Great strides were taken in 2015 toward rehabbing relationships between brands and consumers. One industry buzzword we're glad to leave behind? Omnichannel. It means nothing to consumers, and brands still struggle to connect with them in a way that matters and solves their problems. Whether they're in store, at work, at home, or in the air -- one thing is certain: They have their mobile device on their person at all times.

Mobile has become the lifeline of consumers worldwide, meaning brands can no longer ignore or treat it as a "nice-to-have" part of their strategies. We will see significant investment in enterprise-wide infrastructure that values mobile as the primary medium for customer service, not just another channel.

In 2016 we will see:

  • Mobile's watershed moment continued. In 2014, for the first time mobile visitors trumped desktop trafficon Thanksgiving Day. But what really made businesses take notice was that on Black Friday, 2015, average order value on tablets was higher than sales made on desktops, proving mobile is putting its money where its mouth is, and this trajectory will continue in the new year. Now that we're talking real money instead of subjective site visitors, whose value can be argued, brands will rethink how to best support the highest-earning channel. And there will be fewer "doorbusters" and more "online flash sales" on Black Friday, 2016.
  • Omnichannel will be leapfrogged. If you want to be taken seriously when talking customer service, stop saying "omnichannel" immediately. Mobile is the one channel to rule them all in 2016, and there is nothing "omni" about it. Customers access all the traditional channels through this one device. Businesses will have to adapt to the thinking of newer businesses like Uber, which are built with the only critical channel in mind. That's where their customers are accessing the product, so why would they be anywhere else? Even the lines between brick and mortar and mobile are blurring as smart brands like Macy's leverage mobile to enhance the in-store shopping experience, and The Home Depot connects its pro account holders directly with customer care professionals through its mobile app without making them call.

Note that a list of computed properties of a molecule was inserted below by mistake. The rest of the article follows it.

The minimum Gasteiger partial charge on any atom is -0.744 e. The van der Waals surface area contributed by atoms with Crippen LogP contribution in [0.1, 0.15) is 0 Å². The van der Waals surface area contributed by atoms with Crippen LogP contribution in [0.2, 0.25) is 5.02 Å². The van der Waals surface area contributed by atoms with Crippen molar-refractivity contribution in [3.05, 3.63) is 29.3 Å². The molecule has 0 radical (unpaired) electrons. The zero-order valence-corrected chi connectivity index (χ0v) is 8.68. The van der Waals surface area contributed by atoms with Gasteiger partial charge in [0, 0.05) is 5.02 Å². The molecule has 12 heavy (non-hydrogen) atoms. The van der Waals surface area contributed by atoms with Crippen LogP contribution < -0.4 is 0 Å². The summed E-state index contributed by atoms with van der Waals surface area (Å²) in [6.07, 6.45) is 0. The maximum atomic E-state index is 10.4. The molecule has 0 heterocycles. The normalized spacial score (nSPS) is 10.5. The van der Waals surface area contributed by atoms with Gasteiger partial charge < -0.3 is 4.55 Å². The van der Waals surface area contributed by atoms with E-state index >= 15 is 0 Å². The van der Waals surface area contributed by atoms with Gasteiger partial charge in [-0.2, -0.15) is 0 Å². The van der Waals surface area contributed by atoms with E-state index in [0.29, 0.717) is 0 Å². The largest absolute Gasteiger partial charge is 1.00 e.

Bottom line: Companies will need to stop spreading themselves so thin across every platform and build infrastructure to focus on being in consumers' pockets.

  • More frequent, shorter customer interactions. With mobile lowering the wall between brands and consumers, contact will not only be easier and efficient but more frequent as well. While this might seem like an operational burden, it offers brands the opportunity to create relationships that improve lifetime value, retention, and connection between them and their customers. Facebook will make strides in turning messaging between businesses and consumers into a reality, and brands need to be ready for this shift. The report Customer Messaging: Exceed Consumer Expectations and Reduce Costsis a great place to get started.
  • Harry will get off hold. As a result of all the changes above, my friend Harry might finally realize his dream of getting off hold. It's absurd to think about how much our day-to-day communication with friends, family, and coworkers has evolved when we are still forced to use a technology developed in the early twentieth century to get our questions answered by brands large and small.

It's trite to say that mobile is taking over; however, 2016 is time to go beyond merely optimizing your website for mobile visitors and overhauling your customer service backend to support the one place we know for sure they are spending their time and money -- their mobile devices.

For more on how to make 2016 your best year yet for improved connections, check out this infographic to keep your customer service resolutions.